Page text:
Wednesday, June 10, 2009
LOSING, WILD ROSES, AND MULBERRIES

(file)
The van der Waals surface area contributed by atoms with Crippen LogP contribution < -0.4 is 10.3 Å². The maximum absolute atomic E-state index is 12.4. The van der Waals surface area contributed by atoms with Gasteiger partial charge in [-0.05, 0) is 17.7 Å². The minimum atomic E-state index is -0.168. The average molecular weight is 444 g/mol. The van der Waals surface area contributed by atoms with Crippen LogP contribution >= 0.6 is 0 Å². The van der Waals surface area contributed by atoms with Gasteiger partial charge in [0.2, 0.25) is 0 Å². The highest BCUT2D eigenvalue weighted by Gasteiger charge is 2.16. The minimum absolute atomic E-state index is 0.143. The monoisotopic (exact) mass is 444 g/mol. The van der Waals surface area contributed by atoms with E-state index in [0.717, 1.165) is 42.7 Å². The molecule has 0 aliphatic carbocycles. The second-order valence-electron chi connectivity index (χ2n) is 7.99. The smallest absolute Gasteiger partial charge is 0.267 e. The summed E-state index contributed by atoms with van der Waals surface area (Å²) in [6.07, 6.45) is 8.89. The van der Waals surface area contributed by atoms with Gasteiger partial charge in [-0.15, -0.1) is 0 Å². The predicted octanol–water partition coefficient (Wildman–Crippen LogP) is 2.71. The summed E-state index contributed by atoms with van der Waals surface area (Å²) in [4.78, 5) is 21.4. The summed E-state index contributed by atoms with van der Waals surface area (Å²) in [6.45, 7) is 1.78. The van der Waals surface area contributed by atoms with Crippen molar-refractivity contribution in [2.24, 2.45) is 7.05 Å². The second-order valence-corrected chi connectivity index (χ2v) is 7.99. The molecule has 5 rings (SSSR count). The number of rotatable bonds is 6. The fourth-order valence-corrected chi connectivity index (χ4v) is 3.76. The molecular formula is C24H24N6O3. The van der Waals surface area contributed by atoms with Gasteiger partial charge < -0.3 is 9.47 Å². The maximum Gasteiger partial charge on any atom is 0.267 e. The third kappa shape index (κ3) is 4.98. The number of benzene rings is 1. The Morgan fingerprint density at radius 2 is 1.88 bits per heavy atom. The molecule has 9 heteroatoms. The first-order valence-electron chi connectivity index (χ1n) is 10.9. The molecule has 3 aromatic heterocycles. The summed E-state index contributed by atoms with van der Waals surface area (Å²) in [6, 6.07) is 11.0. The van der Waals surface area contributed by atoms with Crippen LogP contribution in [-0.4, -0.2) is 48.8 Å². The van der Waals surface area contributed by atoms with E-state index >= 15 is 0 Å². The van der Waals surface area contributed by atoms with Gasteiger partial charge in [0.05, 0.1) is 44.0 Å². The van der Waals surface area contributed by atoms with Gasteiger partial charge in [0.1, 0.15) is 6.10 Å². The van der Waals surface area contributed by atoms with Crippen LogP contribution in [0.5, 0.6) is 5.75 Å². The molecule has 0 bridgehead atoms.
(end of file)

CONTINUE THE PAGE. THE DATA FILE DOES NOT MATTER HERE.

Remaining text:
Today I faced my demons. I put my best out, and I lost. I spent years waiting for this mind to settle. Train rides, braised lamb, and dirt roads didn't save me. Today I looked denial in the eye and screamed out to be heard. I cried my eyes out at the resevoir. My crying stopped and the most incredible thing happened, failure and loss turned to the smell of Wild Pasture Rose. Growing from the wilds of muggy Manhattan's June was a huge shrub of roses. With nothing to lose and no fear left inside, I plucked one rose. Six, cool, pink petals encircled a chandelier of bright yellow spindles, each holding a golden pollen cluster. No thorns, just a toothpick thin light green stem and a mind altering, deep floral scent. The nose of this rose was a mouth full of berries warm from the bush, fresh cut young leaves, and the aching freedom found in failure. I did not take the flower from my face, each breath brought the rose's beauty closer to me, and each exhale was met with a step in the direction of the street beyond the park. I left the park wondering why? If failure doesn't kill us, but sets us free to move on, and if wild roses smell so good, why don't we fail more and make a greater effort to enjoy wild roses. Scent and liberation at hand, I walked beneath the elegant umbrella of a tree's limbs. The sidewalk below the arched limbs was speckled with dark splotches that fell from the branches of the tree whose trunk was rooted on the other side of the stone wall in the park. I lifted my chin to see that my head was surrounded by Persian Mulberries. The thousands of mulberries were an ombre of ripeness. I was born and raised in Manhattan, I never knew we had mulberries tumbling with readyness onto our sidewalks. I chose the darkest berries and ate them with the rose in hand. A flow of foot traffic passed me by without taking notice to what I was devouring from the city's boughs. They burst black sweet into the back of my mouth and left ink on my palms. I closed my eyes, and there was nothing but loss, rose, and mulberry, I felt like I had been reborn. I promised right then to never smell a wild rose or eat a mulberry off a tree without remembering to always put my best out, and when I have failed and am crying hard to have a small glass of mulberry juice with a large ice cube, two drops of rose water, and a petal on top.